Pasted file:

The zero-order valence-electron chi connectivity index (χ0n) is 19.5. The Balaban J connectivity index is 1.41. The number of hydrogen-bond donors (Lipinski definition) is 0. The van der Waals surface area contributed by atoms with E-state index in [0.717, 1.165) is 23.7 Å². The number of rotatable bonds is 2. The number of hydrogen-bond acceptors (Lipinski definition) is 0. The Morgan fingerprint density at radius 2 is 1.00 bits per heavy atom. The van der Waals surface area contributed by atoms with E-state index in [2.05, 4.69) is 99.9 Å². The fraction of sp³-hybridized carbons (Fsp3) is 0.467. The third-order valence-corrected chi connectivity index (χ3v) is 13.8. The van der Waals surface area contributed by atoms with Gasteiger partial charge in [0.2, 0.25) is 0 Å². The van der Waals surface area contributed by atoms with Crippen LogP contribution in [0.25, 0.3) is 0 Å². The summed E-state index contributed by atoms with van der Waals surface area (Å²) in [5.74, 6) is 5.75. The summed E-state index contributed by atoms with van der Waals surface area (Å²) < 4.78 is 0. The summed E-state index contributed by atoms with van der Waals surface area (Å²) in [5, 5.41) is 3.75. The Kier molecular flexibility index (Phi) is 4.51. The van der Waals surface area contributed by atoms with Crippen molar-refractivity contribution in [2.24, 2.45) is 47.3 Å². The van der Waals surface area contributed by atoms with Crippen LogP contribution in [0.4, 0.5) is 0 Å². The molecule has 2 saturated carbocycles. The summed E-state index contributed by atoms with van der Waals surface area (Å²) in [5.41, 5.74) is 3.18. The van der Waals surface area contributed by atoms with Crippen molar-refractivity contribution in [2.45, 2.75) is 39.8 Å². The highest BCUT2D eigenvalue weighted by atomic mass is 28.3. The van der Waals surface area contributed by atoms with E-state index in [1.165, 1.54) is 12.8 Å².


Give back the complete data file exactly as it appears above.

The zero-order valence-electron chi connectivity index (χ0n) is 19.5. The Balaban J connectivity index is 1.41. The number of hydrogen-bond donors (Lipinski definition) is 0. The van der Waals surface area contributed by atoms with E-state index in [0.717, 1.165) is 23.7 Å². The number of rotatable bonds is 2. The number of hydrogen-bond acceptors (Lipinski definition) is 0. The Morgan fingerprint density at radius 2 is 1.00 bits per heavy atom. The van der Waals surface area contributed by atoms with E-state index in [2.05, 4.69) is 99.9 Å². The fraction of sp³-hybridized carbons (Fsp3) is 0.467. The third-order valence-corrected chi connectivity index (χ3v) is 13.8. The van der Waals surface area contributed by atoms with Gasteiger partial charge in [0.2, 0.25) is 0 Å². The van der Waals surface area contributed by atoms with Crippen LogP contribution in [0.25, 0.3) is 0 Å². The summed E-state index contributed by atoms with van der Waals surface area (Å²) in [5.74, 6) is 5.75. The summed E-state index contributed by atoms with van der Waals surface area (Å²) < 4.78 is 0. The summed E-state index contributed by atoms with van der Waals surface area (Å²) in [5, 5.41) is 3.75. The Kier molecular flexibility index (Phi) is 4.51. The van der Waals surface area contributed by atoms with Crippen molar-refractivity contribution in [2.24, 2.45) is 47.3 Å². The van der Waals surface area contributed by atoms with Crippen LogP contribution in [0.4, 0.5) is 0 Å². The molecule has 2 saturated carbocycles. The summed E-state index contributed by atoms with van der Waals surface area (Å²) in [5.41, 5.74) is 3.18. The van der Waals surface area contributed by atoms with Crippen molar-refractivity contribution in [2.45, 2.75) is 39.8 Å². The highest BCUT2D eigenvalue weighted by atomic mass is 28.3. The van der Waals surface area contributed by atoms with E-state index in [1.165, 1.54) is 12.8 Å².